Hobby Boss 1/700 Akula Class Submarine

KIT #: 87005
PRICE: $7.15 from GreatModels  
REVIEWER: Scott Van Aken
NOTES: Includes a stand


Project 971 Щука-Б (Shchuka-B, 'Shchuka' meaning pike, NATO reporting name "Akula"), is a nuclear-powered attack submarine (SSN) first deployed by the Soviet Navy in 1986. Akula ("shark") is also the Soviet designation of the ballistic missile submarine class designated by NATO as the Typhoon class submarine.

There are three sub-classes or flights of Shchuka, consisting of the original seven "Akula I" submarines which were built between 1982 and 1986, five "Improved Akula" submarines built between 1986 and 1991, and two "Akula II" submarines built from 1991. The distinction between the Improved Akula and the Akula II class is debated by authoritative sources. The Russians call all of the submarines Schuka-B, regardless of modifications

The Akula incorporates a double hull system composed of an inner pressure hull and an outer "light" hull. This allows more freedom in the design of the exterior hull shape, resulting in a very hydrodynamic submarine compared to western counterparts at the time.

The distinctive "bulb" or "can" seen on top of the Akula's rudder houses its towed sonar array, when retracted.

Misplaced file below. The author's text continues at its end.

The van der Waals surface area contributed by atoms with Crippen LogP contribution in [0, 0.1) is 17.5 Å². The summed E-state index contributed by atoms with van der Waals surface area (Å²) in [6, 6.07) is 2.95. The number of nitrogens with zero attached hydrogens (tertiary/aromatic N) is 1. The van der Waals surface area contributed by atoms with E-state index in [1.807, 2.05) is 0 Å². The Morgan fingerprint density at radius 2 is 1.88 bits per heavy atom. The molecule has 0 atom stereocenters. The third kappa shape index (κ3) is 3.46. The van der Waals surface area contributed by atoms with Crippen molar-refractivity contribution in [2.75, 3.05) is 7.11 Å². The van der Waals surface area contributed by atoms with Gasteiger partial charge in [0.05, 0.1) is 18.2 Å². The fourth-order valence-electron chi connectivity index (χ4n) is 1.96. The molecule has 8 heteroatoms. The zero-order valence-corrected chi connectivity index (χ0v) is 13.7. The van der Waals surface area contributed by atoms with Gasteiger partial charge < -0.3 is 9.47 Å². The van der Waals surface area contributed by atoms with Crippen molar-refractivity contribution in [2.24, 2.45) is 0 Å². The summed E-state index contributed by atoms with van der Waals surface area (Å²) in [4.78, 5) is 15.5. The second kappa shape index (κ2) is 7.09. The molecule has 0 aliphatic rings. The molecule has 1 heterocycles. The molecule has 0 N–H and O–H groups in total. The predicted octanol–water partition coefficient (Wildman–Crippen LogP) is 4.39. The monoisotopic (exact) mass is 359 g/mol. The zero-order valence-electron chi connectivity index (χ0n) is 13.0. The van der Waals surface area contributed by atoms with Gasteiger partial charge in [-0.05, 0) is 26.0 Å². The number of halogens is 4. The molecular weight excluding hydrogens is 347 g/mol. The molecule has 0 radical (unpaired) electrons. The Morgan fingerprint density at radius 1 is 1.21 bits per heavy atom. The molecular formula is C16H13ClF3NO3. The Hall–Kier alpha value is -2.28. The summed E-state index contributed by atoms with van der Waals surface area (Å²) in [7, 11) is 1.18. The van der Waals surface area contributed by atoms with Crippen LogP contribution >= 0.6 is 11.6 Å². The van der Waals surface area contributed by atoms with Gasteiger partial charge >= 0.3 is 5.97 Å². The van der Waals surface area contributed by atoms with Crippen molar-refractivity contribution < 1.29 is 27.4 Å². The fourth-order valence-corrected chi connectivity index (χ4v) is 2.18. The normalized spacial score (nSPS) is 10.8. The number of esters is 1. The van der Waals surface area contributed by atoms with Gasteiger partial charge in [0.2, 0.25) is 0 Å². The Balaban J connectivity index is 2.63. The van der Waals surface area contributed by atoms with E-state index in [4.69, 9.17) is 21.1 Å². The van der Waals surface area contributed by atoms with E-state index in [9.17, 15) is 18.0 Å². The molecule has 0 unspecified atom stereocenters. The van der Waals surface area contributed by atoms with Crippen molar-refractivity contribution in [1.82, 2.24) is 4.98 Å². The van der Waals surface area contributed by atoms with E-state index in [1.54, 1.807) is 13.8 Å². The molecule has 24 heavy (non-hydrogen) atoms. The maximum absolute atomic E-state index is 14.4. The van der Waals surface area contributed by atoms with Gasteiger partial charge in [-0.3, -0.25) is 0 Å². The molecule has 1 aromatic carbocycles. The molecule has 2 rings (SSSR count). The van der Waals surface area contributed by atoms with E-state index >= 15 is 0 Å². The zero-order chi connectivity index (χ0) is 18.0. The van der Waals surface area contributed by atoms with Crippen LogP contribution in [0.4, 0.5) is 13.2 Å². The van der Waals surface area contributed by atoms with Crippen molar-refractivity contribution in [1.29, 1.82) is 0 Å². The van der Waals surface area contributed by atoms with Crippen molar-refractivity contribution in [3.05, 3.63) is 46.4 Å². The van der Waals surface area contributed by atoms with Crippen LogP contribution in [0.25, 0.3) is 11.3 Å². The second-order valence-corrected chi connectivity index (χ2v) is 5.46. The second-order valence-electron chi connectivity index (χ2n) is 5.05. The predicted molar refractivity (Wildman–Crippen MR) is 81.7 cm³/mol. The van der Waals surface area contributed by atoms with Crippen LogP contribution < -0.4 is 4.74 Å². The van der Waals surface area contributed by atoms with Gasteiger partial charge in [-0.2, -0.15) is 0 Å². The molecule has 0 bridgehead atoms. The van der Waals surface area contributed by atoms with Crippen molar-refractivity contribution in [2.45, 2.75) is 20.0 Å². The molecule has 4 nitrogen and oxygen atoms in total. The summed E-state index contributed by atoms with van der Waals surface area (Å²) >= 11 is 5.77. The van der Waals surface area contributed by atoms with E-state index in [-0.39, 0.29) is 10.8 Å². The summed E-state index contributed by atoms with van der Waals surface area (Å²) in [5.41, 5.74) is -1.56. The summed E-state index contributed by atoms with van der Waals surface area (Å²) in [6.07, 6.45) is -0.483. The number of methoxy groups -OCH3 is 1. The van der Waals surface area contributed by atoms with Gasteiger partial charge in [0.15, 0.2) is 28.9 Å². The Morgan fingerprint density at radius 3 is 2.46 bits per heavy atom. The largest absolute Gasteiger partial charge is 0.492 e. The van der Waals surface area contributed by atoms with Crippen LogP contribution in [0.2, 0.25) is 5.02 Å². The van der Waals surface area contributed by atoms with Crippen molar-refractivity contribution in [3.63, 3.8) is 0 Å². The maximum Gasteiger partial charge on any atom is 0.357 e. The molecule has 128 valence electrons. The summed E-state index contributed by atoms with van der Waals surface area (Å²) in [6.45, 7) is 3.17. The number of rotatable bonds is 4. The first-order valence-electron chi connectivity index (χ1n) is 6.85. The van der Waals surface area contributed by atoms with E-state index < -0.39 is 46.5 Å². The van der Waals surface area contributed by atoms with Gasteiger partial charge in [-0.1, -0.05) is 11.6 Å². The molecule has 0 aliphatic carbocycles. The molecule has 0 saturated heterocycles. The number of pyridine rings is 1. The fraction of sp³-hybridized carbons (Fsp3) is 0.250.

All Akulas are armed with four 533 mm torpedo tubes which can use Type 53 torpedoes or the SS-N-15 Starfish missile, and four 650 mm torpedo tubes which can use Type 65 torpedoes or the SS-N-16 Stallion missile. These torpedo tubes are arranged in two rows of four tubes each. Improved Akulas and Akula IIs have an additional six 533 mm torpedo tubes mounted externally, however it is unclear whether these are fully functional external tubes, or if they are only capable of launching Mines and decoys. The external tubes are mounted outside the pressure hull in one row, above the 'Normal' Torpedo tubes, and can only be reloaded in port or with the assistance of a submarine tender. The 650 mm tubes can be fitted with liners to use the 533 mm weaponry. The submarine is also able to use its torpedo tubes to deploy mines.


This kit is simplicity in itself. It has nine parts plus a base and two of the parts are optional so when you get around to building it, there will be seven bits. The optional parts are for a conning tower with the periscopes and antenna raised or lowered, and the diving planes extended or retracted. The hull in split horizontally to accommodate the installation of the diving planes. A small display base with the sub's class already painted on it is included. Decals include common data markings. The builder will need to paint the white waterline.

Molding on the sub is quite good and this has to be very much a weekend build including painting. It may take a day or two longer for taking care of the seam and masking to paint the white waterline, but regardless, this should be a build that any age group old enough to know what glue is for to handle.